Expungement of Criminal Charges in Pennsylvania
Having a criminal record can affect your future - employment, renting an apartment and voting, to name a few. Expungement is a very important process as it allows for the destruction of the criminal record including your rap sheet, fingerprints, mug shot, and any paperwork associated with the case.
Expunging a Criminal RecordThe term "Expungement" refers to a judge ordering that a criminal record should be destroyed. Expungement is allowed in limited situations in Pennsylvania. If a case or charges were dropped, or if you are found not guilty of a crime, then a county judge can order expungement. Likewise, if you completed a first time offender program such as ARD or Section 17, expungement of your record can be granted. Lastly, a criminal conviction may be expunged when the individual turns 70 years of age.
Expungement CANNOT be granted by law if you were convicted of a crime (plead guilty, plead no contest or were found guilty by a judge or jury). If you were convicted, then a governor's pardon would be the proper channel to have any evidence of your case destroyed.
A Motion for expungement must be filed with the clerk of courts and typically a court date is scheduled approximately 60-90 days later. If the District Attorney does not object to the expungement, then the judge signs the Order expunging the case. The Clerk then sends the order to all of the agencies who have your name on record, local police, state police and courts and these agencies typically return an affidavit of compliance indicating that they have complied with the court order and expunged your records. Expungement typically takes anywhere from 4-12 months to have the charges removed from your record.
Additionally, if some charges were dropped and you were found guilty of other charges, the charges that were dropped may be expunged immediately. The charges in which you were found guilty would remain but you would at least be able to get some of the charges off of your rap sheet. This is important in plea bargained cases, especially when the most serious charges were dropped in exchange for a plea to lesser offenses.
If your were convicted of a summary offense (Disorderly Conduct, Harassment, 1st offense retail theft), the law states your must wait 5 years to have the summary case expunged from your record. Hiring an experienced local lawyer familiar with the local court system would be extremely beneficial, especially if a hearing is necessary.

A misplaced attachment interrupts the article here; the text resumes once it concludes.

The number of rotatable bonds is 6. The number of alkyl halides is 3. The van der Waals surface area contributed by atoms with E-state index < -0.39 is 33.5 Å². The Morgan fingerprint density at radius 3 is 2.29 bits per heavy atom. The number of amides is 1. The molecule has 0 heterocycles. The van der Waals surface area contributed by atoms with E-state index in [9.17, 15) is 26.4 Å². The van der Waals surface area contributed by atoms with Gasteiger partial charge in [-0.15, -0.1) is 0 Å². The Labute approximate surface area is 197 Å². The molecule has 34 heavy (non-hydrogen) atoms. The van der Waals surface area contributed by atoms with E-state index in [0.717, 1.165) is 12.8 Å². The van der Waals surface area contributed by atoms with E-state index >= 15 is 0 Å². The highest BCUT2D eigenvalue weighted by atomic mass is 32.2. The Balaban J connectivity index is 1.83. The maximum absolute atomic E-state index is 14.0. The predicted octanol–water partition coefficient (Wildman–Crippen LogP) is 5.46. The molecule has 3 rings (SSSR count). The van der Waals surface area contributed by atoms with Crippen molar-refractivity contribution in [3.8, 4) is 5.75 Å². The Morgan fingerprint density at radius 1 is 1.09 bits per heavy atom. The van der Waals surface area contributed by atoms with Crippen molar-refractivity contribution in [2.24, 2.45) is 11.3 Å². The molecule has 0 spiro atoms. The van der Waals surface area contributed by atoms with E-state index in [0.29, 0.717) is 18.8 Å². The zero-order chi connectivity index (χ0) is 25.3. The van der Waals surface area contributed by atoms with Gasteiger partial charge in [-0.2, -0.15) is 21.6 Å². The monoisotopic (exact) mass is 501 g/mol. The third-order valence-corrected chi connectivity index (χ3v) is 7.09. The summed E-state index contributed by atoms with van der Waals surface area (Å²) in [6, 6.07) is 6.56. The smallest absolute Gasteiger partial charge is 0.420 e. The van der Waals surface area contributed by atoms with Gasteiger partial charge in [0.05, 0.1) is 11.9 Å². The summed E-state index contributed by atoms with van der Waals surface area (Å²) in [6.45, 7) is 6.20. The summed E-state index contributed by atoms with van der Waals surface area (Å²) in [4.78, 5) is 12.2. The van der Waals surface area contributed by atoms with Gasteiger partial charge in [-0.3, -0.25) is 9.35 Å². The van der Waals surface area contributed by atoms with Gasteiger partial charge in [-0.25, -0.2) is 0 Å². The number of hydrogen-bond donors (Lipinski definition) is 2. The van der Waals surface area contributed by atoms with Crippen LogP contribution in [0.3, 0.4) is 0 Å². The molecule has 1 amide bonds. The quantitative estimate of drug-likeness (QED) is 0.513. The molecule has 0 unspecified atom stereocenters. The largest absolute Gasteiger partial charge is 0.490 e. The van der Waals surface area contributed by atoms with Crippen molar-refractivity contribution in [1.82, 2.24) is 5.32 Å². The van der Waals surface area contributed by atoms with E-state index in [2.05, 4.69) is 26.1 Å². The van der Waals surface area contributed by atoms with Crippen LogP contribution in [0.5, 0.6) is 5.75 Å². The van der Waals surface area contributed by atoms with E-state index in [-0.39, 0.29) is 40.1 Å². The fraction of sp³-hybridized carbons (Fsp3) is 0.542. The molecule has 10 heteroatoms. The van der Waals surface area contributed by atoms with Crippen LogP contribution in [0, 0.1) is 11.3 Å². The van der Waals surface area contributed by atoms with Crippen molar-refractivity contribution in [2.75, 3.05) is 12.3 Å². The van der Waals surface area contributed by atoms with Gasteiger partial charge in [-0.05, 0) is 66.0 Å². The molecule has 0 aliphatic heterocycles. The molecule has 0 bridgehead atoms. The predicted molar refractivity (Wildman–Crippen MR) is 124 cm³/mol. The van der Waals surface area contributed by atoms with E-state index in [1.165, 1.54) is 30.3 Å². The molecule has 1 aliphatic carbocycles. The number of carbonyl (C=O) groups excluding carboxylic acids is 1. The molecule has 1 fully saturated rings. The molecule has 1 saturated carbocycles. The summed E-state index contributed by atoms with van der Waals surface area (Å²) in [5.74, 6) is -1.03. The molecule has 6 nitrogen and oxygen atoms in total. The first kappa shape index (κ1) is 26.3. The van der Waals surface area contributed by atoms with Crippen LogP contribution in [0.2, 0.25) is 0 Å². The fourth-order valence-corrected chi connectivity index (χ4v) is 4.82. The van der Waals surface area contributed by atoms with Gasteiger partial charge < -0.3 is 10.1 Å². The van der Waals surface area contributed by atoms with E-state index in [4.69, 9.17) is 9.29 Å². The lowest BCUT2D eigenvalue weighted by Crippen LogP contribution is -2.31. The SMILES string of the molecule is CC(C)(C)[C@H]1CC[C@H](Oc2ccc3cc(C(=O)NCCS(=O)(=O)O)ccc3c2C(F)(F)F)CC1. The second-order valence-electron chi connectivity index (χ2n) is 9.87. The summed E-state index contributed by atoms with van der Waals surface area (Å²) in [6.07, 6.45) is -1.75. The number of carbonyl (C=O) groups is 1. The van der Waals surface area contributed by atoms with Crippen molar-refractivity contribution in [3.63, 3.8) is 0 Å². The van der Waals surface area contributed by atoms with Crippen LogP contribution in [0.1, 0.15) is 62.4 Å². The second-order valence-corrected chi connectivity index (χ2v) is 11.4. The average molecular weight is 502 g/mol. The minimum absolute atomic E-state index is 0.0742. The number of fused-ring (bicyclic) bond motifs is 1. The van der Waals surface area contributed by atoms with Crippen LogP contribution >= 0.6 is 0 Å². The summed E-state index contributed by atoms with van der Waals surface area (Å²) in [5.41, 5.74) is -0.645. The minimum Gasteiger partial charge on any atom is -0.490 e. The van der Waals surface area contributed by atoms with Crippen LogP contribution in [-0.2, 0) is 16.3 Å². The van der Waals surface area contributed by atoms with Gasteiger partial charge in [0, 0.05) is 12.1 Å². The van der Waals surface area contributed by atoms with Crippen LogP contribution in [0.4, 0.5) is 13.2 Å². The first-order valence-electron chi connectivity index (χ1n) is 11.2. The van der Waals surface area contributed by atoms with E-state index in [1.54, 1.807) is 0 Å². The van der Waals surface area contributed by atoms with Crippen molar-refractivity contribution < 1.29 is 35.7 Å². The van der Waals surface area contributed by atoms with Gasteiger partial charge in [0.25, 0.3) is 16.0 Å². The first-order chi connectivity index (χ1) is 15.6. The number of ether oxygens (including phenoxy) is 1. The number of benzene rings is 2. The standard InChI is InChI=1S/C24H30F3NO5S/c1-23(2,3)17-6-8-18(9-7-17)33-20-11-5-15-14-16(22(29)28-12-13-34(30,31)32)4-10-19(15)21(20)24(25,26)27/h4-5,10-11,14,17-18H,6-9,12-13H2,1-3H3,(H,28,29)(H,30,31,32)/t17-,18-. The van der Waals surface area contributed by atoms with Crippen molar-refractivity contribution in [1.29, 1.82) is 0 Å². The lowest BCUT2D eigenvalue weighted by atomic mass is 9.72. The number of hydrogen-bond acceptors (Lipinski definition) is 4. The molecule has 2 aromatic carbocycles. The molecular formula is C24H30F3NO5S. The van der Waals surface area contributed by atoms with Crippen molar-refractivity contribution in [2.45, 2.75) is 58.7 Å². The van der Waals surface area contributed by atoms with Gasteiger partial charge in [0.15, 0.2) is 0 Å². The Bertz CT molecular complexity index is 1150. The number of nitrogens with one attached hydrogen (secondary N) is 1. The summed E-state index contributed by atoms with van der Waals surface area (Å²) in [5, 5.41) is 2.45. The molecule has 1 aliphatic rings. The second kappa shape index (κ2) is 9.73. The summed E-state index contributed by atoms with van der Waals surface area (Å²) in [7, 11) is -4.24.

Governor's Pardon (Clemency)If your case is not eligible for expungement, then you can file for a Governor's Pardon, also known as Clemency. Your application will be reviewed by the Pennsylvania Board of Pardons, who after an investigation, will determine if a public hearing will be scheduled. If a hearing is scheduled, you will have to travel to Harrisburg, where a 15 minute hearing is held in which you state your case for clemency. The board then would vote and if granted, the board would forward a recommendation to the Governor, who would then have to sign the order granting your clemency. Thereafter, all agencies such as the police and the courts would be required to destroy all information about your arrest and conviction.
Limited Access Expungement - Hiding Your Record From Public ViewRecently, the legislature enacted a law which allows people to "hide" minor misdemeanor convictions from public view. While the case typically is not "expunged" in that the records are not destroyed, only law enforcement would have access to the records which cannot be viewed by the general public. Limited Access Expungement only applies to 2nd and 3rd degree misdemeanors, and the individual must have remained arrest free for 10 years after the case is closed. Again, having an experienced local attorney on your side would be highly beneficial and would likely increase your chances of a satisfactory resolution. As expungement is not a quick process and could take up to a year to have a case completely removed from your record, it is best to file the motion as soon as possible. I have had former clients call me and tell me that a new employer would be running their rap sheet in a week and I had to tell them that it takes months, and not days or weeks, to get charges off of their record.